The rules aren’t very specific on what constitutes stakes, so it’s harder to find support in them for formulating a judgment about stakes. But certainly I don’t think they support a DM in calling for a check that has no stakes.
Anyway, as it turns out, that certainty is often violated within the game rules. Thus, within the game paradigm, a DM is justified to say that things falling within the definition of roleplaying can be uncertain.
Sure. Though I’m not sure it particularly matters. The resolution procedures for spells and the class and monster features you’ve called out as breaking the roleplaying rule don’t particularly care about the certainty of the action.
So far as I can tell, you now say that only some instances of uncertainty count. You appear to say that a DM is justified in judging an attempt uncertain only if it meets the criteria for those instances. And you list criteria which if I have them correctly largely amount to specificity. A specific enough rule can form an exception. I think this is a much better argument than the uncertainty argument, because for one thing it doesn't leave unexplained why we don't have a similar test for stakes.

In summary, it turns out that it wasn't the uncertainty that was at issue, but meeting the criteria to form an exception that was. That is why I said you have shifted the argument. It now seems that if only social skills would meet the criteria to be a suitable instance, then a DM will be justified in calling for a check.

This is where things get tangled. The RAW on calling for checks doesn't ask for a DM to consider specificity. I think I understand your reasoning here, but let's try and spell it out
  1. To call for a check, there must a be a chance of failure
  2. For all things falling within the definition of roleplay, there is no chance of failure
  3. Some game mechanics introduce a chance of failure to things falling within the definition of roleplay
  4. Luckily, they are exceptions to the putative general rule (actually a definition) and therefore avoid the test altogether
I think this would more closely resemble my argument if you cut 3 (because it’s irrelevant) and change 4 to “luckily, there are actions that, in exception to the general action resolution mechanic, don’t require a check to be made to be successful, and therefore avoid the test altogether.
This is a nice piece of bootstrapping! Taking it on face value, we can simply say that the social skills are sufficiently specified. Who do the game rules then endorse? Neither. No matter how you may feel, there is nothing in the rules that supports your definition of 'specific enough.'
We can make arguments from consequence in play, preference, what we understand to be norms, but you need to produce RAW additional to the above to support any claim that a game mechanic like deception is not specific enough.

Deception specifically calls for a check making it clear that a DM is justified in doing so. That particular forms an exception to any general rule.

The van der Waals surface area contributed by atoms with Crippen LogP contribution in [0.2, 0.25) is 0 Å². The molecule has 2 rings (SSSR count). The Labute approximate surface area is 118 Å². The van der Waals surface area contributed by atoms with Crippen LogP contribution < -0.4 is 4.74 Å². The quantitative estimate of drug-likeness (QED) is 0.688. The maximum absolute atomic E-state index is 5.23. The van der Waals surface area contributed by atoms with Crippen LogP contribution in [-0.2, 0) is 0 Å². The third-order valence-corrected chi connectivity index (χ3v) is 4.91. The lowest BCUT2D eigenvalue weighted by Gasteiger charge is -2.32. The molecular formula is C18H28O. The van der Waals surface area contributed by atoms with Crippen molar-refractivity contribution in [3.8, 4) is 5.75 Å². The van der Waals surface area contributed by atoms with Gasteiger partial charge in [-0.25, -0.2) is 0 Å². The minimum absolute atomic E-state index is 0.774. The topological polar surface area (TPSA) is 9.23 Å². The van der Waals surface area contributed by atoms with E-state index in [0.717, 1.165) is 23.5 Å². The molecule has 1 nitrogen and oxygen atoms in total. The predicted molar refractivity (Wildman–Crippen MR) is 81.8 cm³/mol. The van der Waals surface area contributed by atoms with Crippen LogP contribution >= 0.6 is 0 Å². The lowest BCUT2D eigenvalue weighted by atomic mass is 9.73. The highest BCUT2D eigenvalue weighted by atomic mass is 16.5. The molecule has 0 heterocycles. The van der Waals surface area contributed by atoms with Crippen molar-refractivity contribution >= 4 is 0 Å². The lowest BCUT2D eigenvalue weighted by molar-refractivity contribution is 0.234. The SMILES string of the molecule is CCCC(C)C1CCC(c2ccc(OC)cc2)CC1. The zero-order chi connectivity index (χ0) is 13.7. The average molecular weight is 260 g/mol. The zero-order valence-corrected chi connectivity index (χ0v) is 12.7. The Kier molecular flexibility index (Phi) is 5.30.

Again, the DM is encouraged to call for a check. The particular here overrides any general elsewhere.


Rather than state the obvious, I'd prefer to highlight that including our conclusions in our premises will drive doubts that the particular of each social skill forms a good enough exception to the possible general rule.

Some questions worth asking are: Where is the RAW that tells us what is specific enough? Where, is the RAW that says it must be a spell to be specific enough? Or that it must reference a condition?
Your argument here is treating the degree of specificity as the issue, which as I’ve said to you in an earlier post, it is not. The issue is the order of operations. Ability checks are part of the general action resolution procedure, which occur after uncertainty has been established, so the outcome of an ability check cannot justify its own uncertainty, because an ability check requires uncertainty to be made in the first place, and the effects of a successful ability check can’t be applied if the ability check is never made. Spells and certain class features and monster features sidestep the question because they have more specific action resolution procedures that contradict the general action resolution rules requiring uncertainty.
 


Charlaquin

Goblin Queen (She/Her/Hers)
Well it's a clue as to RAI that in social interaction rules they are always described as PCs influencing NPCs.
I don’t necessarily think it is. The rules in the player’s handbook are generally addressed to players, so it’s to be expected that examples of rules being applied would be framed in terms of the player perspective. It’s telling the player when to expect the DM to ask them to make an ability check, not laying out for the DM all the instances when they should call for a check. For that kind of guidance, you would want to look to the dungeon master’s guide rather than the player’s handbook.
 

Level Up!

An Advertisement

Advertisement4

Top